In week two, Bignamini will lead the DSO in Mahler’s Symphony No. 1 in D major, “Titan”, which set in motion the composer’s legacy as a symphonist with visions of nature, and a finale of thunderbolts and lightening. The DSO will also perform the “Blumine” movement from the piece. Though removed by Mahler prior to finishing the symphony, “Blumine” was rediscovered in the middle of the 20th century. The program also includes Mozart’s Violin Concerto No. 5 in A major with guest violinist Randall Goosby in his DSO debut. Goosby is the youngest ever winner of the Sphinx Concerto Competition and is known for the sensitivity and intensity of his musicianship.

On Wednesday, February 23 at 7 p.m., DSO musicians Jiamin Wang (violin), Alexander Volkov (violin), Mike Chen (viola), and David Ledoux (cello) will perform a Chamber Recital of Beethoven’s String Quartet No. 13 at The Commons (7900 Mack Ave, Detroit, MI 48214). The Commons is a cafe, laundromat, and community space serving Detroit's 48214 community. This performance is free to all Neighborhood Series subscribers. Single tickets are also available and start at $15.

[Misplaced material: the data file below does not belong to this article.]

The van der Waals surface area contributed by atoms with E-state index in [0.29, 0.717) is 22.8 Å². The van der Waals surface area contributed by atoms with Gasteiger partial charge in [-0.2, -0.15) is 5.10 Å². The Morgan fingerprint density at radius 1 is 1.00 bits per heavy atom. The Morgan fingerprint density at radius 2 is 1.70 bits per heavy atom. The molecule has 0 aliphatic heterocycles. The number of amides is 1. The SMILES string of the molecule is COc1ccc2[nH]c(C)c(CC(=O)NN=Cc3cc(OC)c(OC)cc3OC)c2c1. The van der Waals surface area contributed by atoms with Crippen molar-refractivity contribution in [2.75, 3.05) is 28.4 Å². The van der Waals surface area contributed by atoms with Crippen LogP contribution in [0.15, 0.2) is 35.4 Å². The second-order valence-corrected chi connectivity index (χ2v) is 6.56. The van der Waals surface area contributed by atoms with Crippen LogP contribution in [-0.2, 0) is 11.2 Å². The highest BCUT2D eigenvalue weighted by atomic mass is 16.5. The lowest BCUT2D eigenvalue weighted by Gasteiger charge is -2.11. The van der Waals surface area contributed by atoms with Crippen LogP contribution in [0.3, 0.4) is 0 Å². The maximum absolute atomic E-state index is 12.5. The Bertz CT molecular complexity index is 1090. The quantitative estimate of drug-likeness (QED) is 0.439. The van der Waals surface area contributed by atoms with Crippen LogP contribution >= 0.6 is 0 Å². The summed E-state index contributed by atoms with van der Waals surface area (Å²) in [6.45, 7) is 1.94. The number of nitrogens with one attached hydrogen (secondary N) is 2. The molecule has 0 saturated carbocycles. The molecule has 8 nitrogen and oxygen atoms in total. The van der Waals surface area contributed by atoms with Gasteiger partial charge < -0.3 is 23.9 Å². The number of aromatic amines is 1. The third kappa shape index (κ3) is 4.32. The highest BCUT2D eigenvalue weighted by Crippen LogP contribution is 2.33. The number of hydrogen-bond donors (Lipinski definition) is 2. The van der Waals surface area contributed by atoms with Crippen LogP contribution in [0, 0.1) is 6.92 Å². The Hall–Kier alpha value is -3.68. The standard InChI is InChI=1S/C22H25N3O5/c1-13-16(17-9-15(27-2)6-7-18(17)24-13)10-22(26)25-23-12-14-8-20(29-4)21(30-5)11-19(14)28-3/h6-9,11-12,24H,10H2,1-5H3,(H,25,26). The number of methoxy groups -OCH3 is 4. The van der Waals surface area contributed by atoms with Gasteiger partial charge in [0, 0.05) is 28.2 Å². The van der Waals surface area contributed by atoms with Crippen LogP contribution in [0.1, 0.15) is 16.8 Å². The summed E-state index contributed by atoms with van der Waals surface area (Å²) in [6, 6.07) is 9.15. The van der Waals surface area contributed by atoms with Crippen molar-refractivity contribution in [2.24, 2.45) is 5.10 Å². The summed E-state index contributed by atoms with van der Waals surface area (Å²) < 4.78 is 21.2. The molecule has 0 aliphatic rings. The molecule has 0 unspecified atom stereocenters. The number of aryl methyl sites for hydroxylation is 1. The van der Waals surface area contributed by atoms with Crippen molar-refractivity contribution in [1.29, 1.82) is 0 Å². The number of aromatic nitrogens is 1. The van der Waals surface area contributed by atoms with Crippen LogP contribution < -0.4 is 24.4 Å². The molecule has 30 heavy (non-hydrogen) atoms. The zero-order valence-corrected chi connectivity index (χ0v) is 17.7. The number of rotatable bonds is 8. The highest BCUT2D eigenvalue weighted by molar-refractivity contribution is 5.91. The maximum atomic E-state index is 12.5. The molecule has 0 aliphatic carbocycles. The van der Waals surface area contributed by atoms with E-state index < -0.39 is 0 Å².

To protect the health and well-being of our patrons, musicians, and staff, our safety policies include mask and vaccine or test requirements for all guests and contactless e-ticketing. Visit for more information.

Beethoven Symphony No. 7 will take place Friday, February 18 at 10:45 a.m., Saturday, February 19 at 8 p.m., and Sunday, February 20 at 3 p.m. at Orchestra Hall. Mahler's "Titan" will take place Thursday, February 24 at 7:30 p.m., Friday, February 25 at 8 p.m., and Saturday, February 26 at 8 p.m. at Orchestra Hall.